Histopathological examinations of livers showed that, compared with the normal group, the model group revealed severe injury characterized by extensive inflammatory infiltration around the central veins (Figures 2A,B). In contrast, mice pretreated with Bicyclol and Sophocarpine demonstrated much less inflammatory infiltration (Figures 2C–E). In the Sophocarpine-pretreated group, only a few hepatocytes exhibited TUNEL-positive nuclei compared with the model group (Figures 2F–K) [Control: 0.57 ± 0.26, Model: 13.53 ± 3.86, Bicyclol: 6.23 ± 1.22, Sophocarpine (30 mgkg-1): 8.43 ± 1.91, Sophocarpine (60 mgkg-1): 4.33 ± 0.90], indicating markedly reduced apoptosis in Sophocarpine-pretreated mice. Altogether, these results showed that Sophocarpine dose-dependently inhibited ConA-induced liver inflammation and cell death.
In ConA-induced hepatitis, the expression of chemokines and adhesion molecules were demonstrated to play important roles in recruiting lymphocytes into the liver to aggravate liver injury, such as MIP-1α, CXCL10, and ICAM-1 (Ajuebor et al., 2004; Kawasuji et al., 2006; Sahin et al., 2013). Thus, further studies were performed to examine the changes induced by these factors in the mice liver. Liver tissues were obtained 8 h after ConA administration, and mRNA expression levels of MIP-1α, CXCL10, and ICAM-1 were measured. As shown in Figure Figure33, the mRNA levels of MIP-1α [Control: 1.00 ± 0.72, Model: 41.47 ± 17.03, Sophocarpine (30 mgkg-1): 16.80 ± 8.45, Sophocarpine (60 mgkg-1): 3.32 ± 0.84], CXCL10 [Control: 1.00 ± 0.29, Model: 123.72 ± 22.81, Sophocarpine (30 mgkg-1): 57.05 ± 16.03, Sophocarpine (60 mgkg-1): 18.56 ± 4.59], and ICAM-1[Control: 1.00 ± 0.19, Model: 43.44 ± 12.33, Sophocarpine (30 mgkg-1): 20.69 ± 6.41, Sophocarpine (60 mgkg-1): 3.35 ± 0.50] were dramatically reduced by pretreatment with Sophocarpine. Taken together, these results indicate that pretreatment with Sophocarpine significantly reduced ConA-induced intrahepatic inflammatory cell infiltration.
It was previously reported that following ConA administration, immune cells were activated. Consequently, various cytokines that aggravated the liver injury were released (Miyagi et al., 2004; Wang et al., 2012). To examine the protective mechanisms of Sophocarpine against liver injury, the effects of Sophocarpine on the serum levels of IFN-γ, TNF-α, IL-10, and TGF-β1 were measured using ELISA. The percentage of CD4+IFN-γ+ and CD4+IL-4+ in Sophocarpine-pretreated mice splenocytes were examined using flow cytometry. These results showed that Sophocarpine inhibited the production of IFN-γ [Control: 59.52 ± 23.83, Model: 3248.00 ± 141.02, Sophocarpine (30 mgkg-1): 2831.00 ± 160.28, Sophocarpine (60 mgkg-1): 2030.00 ± 242.52] and TNF-α [Control: 245.52 ± 73.64, Model: 998.35 ± 266.91, Sophocarpine (30 mgkg-1): 1009.78 ± 279.96, Sophocarpine (60 mgkg-1): 540.99 ± 116.05] in serum and decreased the percentage of CD4+ IFN-γ+ [Control: 1.47 ± 0.47, Model: 2.89 ± 0.10, Sophocarpine (30 mgkg-1): 1.87 ± 0.45, Sophocarpine (60 mgkg-1): 1.41 ± 0.77] in splenocytes compared with the model group (Figure Figure44), but there was no significant difference among the treatment groups in regards to the percentage of CD4+IL-4+ and the expression of IL-10 and TGF-β1. Therefore, Sophocarpine effectively suppressed the production of IFN-γ and TNF-α and reduced the liver damage caused by these inflammatory cytokines.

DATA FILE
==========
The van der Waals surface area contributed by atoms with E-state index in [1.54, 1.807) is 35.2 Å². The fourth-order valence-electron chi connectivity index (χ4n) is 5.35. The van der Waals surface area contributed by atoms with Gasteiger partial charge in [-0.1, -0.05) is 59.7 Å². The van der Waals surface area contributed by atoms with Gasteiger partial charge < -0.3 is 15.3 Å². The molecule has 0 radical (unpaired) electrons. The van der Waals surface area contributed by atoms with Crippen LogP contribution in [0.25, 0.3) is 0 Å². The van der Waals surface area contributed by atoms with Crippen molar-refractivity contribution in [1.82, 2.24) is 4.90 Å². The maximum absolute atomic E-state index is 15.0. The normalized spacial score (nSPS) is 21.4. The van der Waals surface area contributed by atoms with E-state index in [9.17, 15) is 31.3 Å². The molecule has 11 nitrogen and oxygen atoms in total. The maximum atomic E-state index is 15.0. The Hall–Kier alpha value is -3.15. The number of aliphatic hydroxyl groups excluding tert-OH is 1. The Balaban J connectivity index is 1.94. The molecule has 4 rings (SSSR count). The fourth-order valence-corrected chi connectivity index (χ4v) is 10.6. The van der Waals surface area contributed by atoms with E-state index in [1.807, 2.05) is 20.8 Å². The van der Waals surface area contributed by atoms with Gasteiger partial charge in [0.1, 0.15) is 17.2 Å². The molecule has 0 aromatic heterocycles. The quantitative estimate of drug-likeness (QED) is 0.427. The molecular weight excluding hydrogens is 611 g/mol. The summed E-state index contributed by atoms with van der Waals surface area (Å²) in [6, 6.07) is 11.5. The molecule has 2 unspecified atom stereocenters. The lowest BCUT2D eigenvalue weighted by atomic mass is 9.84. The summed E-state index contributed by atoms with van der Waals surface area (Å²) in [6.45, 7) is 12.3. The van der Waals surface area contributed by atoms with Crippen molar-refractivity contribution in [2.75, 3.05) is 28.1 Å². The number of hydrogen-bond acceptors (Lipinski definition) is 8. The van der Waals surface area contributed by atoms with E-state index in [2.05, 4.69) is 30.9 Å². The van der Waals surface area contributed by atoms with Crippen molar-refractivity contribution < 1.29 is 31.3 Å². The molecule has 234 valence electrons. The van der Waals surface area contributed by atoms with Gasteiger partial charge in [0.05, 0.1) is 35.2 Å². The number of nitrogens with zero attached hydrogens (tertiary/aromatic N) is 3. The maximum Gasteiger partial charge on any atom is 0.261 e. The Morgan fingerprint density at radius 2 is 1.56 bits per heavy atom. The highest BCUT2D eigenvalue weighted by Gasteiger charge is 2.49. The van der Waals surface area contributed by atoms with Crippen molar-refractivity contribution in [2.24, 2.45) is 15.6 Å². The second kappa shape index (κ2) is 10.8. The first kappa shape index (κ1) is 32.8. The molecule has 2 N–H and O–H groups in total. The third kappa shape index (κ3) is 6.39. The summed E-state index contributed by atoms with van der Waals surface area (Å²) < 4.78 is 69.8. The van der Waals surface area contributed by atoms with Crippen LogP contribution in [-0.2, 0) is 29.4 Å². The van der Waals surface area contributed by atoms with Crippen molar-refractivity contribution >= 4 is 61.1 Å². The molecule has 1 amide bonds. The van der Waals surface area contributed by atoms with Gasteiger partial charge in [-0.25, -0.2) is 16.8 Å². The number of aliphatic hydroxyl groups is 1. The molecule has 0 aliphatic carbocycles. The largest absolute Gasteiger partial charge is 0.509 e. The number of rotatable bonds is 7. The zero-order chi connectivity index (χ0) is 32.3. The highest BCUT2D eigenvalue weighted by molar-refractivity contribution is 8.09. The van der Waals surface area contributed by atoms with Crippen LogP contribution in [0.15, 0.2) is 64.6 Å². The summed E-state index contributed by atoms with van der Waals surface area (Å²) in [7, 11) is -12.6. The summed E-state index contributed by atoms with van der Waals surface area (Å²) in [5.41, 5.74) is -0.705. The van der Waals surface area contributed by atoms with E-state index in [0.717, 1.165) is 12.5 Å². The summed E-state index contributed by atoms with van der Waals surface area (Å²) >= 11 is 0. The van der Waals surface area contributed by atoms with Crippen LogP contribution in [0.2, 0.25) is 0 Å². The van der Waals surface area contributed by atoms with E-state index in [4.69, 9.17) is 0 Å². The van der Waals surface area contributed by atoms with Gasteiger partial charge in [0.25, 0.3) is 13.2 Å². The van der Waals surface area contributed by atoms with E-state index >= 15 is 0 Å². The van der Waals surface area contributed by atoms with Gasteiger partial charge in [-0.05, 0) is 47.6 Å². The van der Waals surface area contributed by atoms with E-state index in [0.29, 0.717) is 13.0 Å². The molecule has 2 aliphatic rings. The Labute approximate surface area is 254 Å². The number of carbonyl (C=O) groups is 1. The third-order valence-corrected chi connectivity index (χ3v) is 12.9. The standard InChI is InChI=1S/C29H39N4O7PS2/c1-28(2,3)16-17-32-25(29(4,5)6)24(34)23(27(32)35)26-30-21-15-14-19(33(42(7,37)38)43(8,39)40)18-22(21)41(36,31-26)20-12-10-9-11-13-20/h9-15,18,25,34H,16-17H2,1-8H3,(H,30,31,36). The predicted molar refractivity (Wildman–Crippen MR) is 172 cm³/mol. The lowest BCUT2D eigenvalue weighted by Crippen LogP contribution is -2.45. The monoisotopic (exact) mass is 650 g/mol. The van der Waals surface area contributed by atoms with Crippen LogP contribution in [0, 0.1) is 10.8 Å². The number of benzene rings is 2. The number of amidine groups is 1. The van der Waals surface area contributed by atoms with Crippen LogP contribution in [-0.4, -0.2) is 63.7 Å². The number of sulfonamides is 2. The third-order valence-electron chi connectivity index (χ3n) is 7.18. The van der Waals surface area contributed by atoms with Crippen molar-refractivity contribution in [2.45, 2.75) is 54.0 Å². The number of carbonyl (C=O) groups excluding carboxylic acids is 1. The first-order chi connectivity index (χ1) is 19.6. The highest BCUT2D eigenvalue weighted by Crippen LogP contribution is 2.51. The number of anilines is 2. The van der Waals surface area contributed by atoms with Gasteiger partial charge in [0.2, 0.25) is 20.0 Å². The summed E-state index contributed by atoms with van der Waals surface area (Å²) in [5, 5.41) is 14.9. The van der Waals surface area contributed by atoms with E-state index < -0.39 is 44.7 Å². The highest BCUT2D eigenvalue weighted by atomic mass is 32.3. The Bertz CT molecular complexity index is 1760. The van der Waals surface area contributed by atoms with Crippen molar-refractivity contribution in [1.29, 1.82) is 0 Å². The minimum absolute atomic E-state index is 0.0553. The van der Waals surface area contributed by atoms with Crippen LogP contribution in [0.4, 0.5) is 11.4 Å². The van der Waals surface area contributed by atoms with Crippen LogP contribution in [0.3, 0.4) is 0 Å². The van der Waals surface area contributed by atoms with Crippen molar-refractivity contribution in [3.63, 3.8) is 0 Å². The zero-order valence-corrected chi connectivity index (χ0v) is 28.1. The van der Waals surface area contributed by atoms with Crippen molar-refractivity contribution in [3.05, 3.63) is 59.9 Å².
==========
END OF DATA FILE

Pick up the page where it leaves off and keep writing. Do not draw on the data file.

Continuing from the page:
It has been previously shown that ConA-mediated liver damage can be prevented by blocking antibodies against IFN-γ rather than TNF, suggesting that IFN-γ is an essential key regulator in ConA-induced liver injury (Tagawa et al., 1997). The transcription factor STAT1, which is associated with the IFN-γ signaling pathway, is crucial for ConA-induced hepatitis. Activation of STAT1 by IFN-γ is significant for the induction of T-bet during Th1 cells differentiation (Siebler et al., 2003; Jaruga et al., 2004). Therefore, we investigated the effect of Sophocarpine on the activation of STAT1 and the expression of T-bet in ConA-induced hepatitis. In the present study, Sophocarpine effectively inhibited STAT1 synthesis and activation as well as the expression of T-bet (Figure Figure55). SOCS1 has been shown to suppress inflammation and is indispensable for the negative regulation of STAT1 (Hashimoto et al., 2009). Therefore, gene expression analysis of the SOCS1 protein in the mouse livers was performed. The results indicated that Sophocarpine downregulated the expression of T-bet [Control: 27.44 ± 11.55, Model: 67.74 ± 10.58, Sophocarpine (30 mgkg-1): 36.81 ± 4.51, Sophocarpine (60 mgkg-1): 27.99 ± 5.03] via inhibition of STAT1 activation [Control: 24.22 ± 14.78, Model: 205.49 ± 21.08, Sophocarpine (30 mgkg-1): 75.72 ± 16.64, Sophocarpine (60 mgkg-1): 8.21 ± 3.34] and overexpression of SOCS1 [Control: 1.00 ± 0.58, Model: 1.76 ± 0.31, Sophocarpine (30 mgkg-1): 2.21 ± 0.12, Sophocarpine (60 mgkg-1): 3.83 ± 0.69], suggesting that Sophocarpine decreased the release of IFN-γ by inhibiting the activation of the IFN-γ/STAT1 signaling pathway and Th1 differentiation.